Economy

Sales of U.S. passenger cars decline in July

Sales of U.S. passenger cars decline in July

Overall Ford sales in the United States dropped by 7.5 percent in July to 200,212 units, mostly because of a decline in fleet sales.

Investors sold off shares in the three automakers in Detroit Tuesday.

The Ford brand declined 7.7 percent in July, and the Lincoln brand fell 2.5 percent.

The annualized pace of USA auto and light truck sales in July fell to 16.73 million vehicles, down from 17.8 million vehicles a year earlier, according to Autodata Corp, which tracks industry sales.

Several of the big automakers, including Ford, GM, Fiat Chrysler Automobiles, Nissan Motor Co. and Hyundai Motor Co. announced they sharply reduced sales of rental cars during July, and portrayed those choices as placing profit in front of sales volume. With more flexible labor agreements, the Detroit automakers have shifted course.

Police Interceptor Utility sales rose by 7.3 percent last month, while Police Interceptor Sedan sales dropped by 23.4.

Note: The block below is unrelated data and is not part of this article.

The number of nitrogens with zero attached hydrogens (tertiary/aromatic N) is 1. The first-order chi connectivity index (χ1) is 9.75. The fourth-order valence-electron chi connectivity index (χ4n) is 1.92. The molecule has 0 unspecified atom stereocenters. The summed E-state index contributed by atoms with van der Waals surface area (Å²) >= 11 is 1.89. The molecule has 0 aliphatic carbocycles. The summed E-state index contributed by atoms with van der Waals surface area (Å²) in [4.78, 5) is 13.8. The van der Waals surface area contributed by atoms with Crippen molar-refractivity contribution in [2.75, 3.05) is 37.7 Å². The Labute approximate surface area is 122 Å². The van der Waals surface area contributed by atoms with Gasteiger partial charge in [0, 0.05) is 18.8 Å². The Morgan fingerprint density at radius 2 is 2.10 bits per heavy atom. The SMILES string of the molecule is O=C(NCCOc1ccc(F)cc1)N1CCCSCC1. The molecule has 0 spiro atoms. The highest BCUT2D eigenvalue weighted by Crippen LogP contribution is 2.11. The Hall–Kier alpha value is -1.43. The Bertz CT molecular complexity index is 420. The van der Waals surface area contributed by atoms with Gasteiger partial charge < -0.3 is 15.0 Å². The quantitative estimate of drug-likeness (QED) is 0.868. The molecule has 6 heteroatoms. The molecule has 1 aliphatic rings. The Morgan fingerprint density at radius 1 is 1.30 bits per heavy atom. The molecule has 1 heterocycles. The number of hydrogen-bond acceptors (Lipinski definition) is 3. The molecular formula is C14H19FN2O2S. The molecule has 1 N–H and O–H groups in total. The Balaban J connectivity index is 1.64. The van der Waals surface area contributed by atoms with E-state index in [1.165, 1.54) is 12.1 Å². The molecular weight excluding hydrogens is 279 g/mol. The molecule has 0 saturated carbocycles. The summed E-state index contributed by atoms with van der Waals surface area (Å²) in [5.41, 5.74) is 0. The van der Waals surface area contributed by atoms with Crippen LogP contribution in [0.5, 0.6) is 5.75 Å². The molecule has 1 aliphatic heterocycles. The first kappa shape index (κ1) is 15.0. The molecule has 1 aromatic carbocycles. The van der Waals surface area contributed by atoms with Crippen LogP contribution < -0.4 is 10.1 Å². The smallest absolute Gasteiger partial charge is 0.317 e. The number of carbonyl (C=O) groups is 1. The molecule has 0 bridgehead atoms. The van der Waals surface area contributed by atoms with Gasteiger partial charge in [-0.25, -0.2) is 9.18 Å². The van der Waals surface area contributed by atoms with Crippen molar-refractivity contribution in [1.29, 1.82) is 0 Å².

Sales of the Calumet Region-made Ford Explorer shot up by 12.9 percent in July with 18,763 of the sport utility vehicles sold across the country. The carmaker had a supply of 104 days as of July 31, which was down from its end of June mark of 105 days.

GM, Ford and Fiat Chrysler have said second-half financial results likely will be lower than first-half results, in part reflecting production cuts in North America and pricing pressures. Instead of paring incentives after the July 4 holiday weekend as usual, automakers left them high throughout the month and still didn't have great sales to show for it, said Thomas King, a vice president with market researcher J.D. Power. The Dearborn, Mich. -based automaker's fleet sales dropped by 26.4 percent to 40,720 units partly because of a Transit recall delivery hold.